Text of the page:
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The David Bowie Book Club: Home

The David Bowie Book Club

David Bowie Book Club

If you've been paying attention to social media at all, you've seen that Duncan Jones has decided to honor his father, a voracious reader, by announcing the David Bowie Book Club.

The list Jones is pulling from was first published as part of the promotion for the Art Gallery of Ontario's exhibit David Bowie Is in 2013. "The list shows an amazing depth and breadth of interest, taste and genre from the icon, who has himself been the subject of more than 60 books. There was never any doubt the Bowie is a genius, but if there had been, this list should more than quiet any critics." (Open Book)


As even we—the "trained professionals"—had a hard time getting our hot little hands on the first book, Peter Ackroyd's ​Hawksmoor​, we decided to share some tips and tricks below to finding the books, comics, and magazines on Bowie's list, whether you want to follow along with Duncan Jones and the rest of the world, or just go at your own pace!

Hawksmoor coverSearch Worldcat.org. Your public library is always the best bet for a title from the book list! Once you've completed your search on Worldcat and selected the item you want, you can enter your postal code to find libraries near you that have it available. Your public library may also have a number of access possibilities for you, whether print, electronic, or audio. A number of public libraries are also involved in larger city, county, or statewide consortiums that can provide you with a wider range of materials via interlibrary loan from other locations. One of our staff members has ordered a copy of Peter Ackroyd's Hawksmoor via Ohio's academic library consortium, OhioLINK. E-book versions of titles can often be obtained from your public library via services like Overdrive as well, if you prefer to read on your Kindle or other mobile device.

​Search the Web. Classics like the Homer's Iliad are in the public domain, so they can often be found online for free via websites like Project Gutenberg. Some books and magazines, like a ​Clockwork Orange​ by Anthony Burgess, can be located online via Google Books, where you can read books and magazines, download them, cite and translate them.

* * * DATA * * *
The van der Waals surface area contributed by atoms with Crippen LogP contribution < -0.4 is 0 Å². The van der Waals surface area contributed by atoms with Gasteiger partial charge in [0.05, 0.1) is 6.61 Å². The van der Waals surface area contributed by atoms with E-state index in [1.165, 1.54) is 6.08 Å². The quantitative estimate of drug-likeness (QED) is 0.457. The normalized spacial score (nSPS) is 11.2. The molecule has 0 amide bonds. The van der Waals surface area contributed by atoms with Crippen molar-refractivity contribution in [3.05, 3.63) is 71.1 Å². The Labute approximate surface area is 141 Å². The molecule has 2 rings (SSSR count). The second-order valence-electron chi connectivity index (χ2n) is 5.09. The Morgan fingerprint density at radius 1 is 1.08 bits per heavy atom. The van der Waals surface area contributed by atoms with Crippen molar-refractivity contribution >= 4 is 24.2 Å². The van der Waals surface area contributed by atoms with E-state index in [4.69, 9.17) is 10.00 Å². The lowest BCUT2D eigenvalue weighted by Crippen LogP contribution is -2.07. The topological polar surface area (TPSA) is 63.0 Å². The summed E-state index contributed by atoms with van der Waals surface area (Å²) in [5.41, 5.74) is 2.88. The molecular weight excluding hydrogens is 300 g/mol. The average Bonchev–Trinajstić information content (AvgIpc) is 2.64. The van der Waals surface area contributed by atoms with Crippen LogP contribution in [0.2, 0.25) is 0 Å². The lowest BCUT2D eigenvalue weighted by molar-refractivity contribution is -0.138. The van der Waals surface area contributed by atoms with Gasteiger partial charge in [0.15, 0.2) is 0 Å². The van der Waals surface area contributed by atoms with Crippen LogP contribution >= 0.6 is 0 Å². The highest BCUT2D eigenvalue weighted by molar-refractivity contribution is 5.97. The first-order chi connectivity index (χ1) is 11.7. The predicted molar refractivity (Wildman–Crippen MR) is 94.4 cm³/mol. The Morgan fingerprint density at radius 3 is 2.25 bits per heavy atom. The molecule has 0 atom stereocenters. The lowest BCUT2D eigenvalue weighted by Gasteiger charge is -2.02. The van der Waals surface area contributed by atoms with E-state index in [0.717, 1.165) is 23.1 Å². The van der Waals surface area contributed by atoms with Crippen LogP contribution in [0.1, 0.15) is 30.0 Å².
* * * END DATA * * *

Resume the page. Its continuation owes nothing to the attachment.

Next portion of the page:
Go to an Independent Bookstore​If you've tried all your free options—or you're a bibliophile who simply wants (or needs) to add to your personal collection—an independent bookstore should be your next stop! Your local independent bookstore is not only providing you with an amazing service, in terms of curating a collection of quality, trending, and local-interest publications, but also serves as an amazing community gathering place for you and like-minded individuals. No independent bookstores near you? There are chain brick-and-mortar bookstore options like Barnes and Noble and Half Price Books where you can obtain some of the more well-known titles on this list.

Shop on AmazonNo bookstores near you at all? (Poor soul.) Shop for your title at Amazon, where you can likely find the book you want and, if you subscribe to Amazon Prime, receive it within days with free shipping. You can purchase items on Amazon directly from the company itself, or from third-party sellers that have been ranked by Amazon's users based on past interactions. This is the route one of our staff took to obtain Peter Ackroyd's Hawksmoor; however, we notice the price via third-party sellers on the site has significantly risen since the book club announcement was made!

Shop on AbeBooks. ​​​AbeBooks is a great alternative for used, rare, or hard-to-find titles and collectibles. If you're looking to not only expand your personal collection but to fill it with rare first editions or signed copies of these books, then AbeBooks is for you. Some issues of Raw: The Graphix Magazine​ appear to be available via AbeBooks.

Subscribe to Audible. Audible provides access to downloadable and streaming audiobooks that can be accessed through your home and mobile devices. So if you have a long commute, or just enjoy listening to books in your downtime, Audible may be for you. And, if you think you can follow a postmodern mystery by ear, Peter Ackroyd's Hawksmoor is available on Audible!


Northeast Ohio Resident? We have most of the rock history titles from Bowie's list here at the Library & Archives. Make an appointment today to come in and read with us!

 


Interested in learning more about 1996 Rock & Roll Hall of Fame Inductee David Bowie? See this guide to our library and archival resources on Bowie as a starting point for your research!

The List

The 42nd Parallel, John Dos Passos, 1930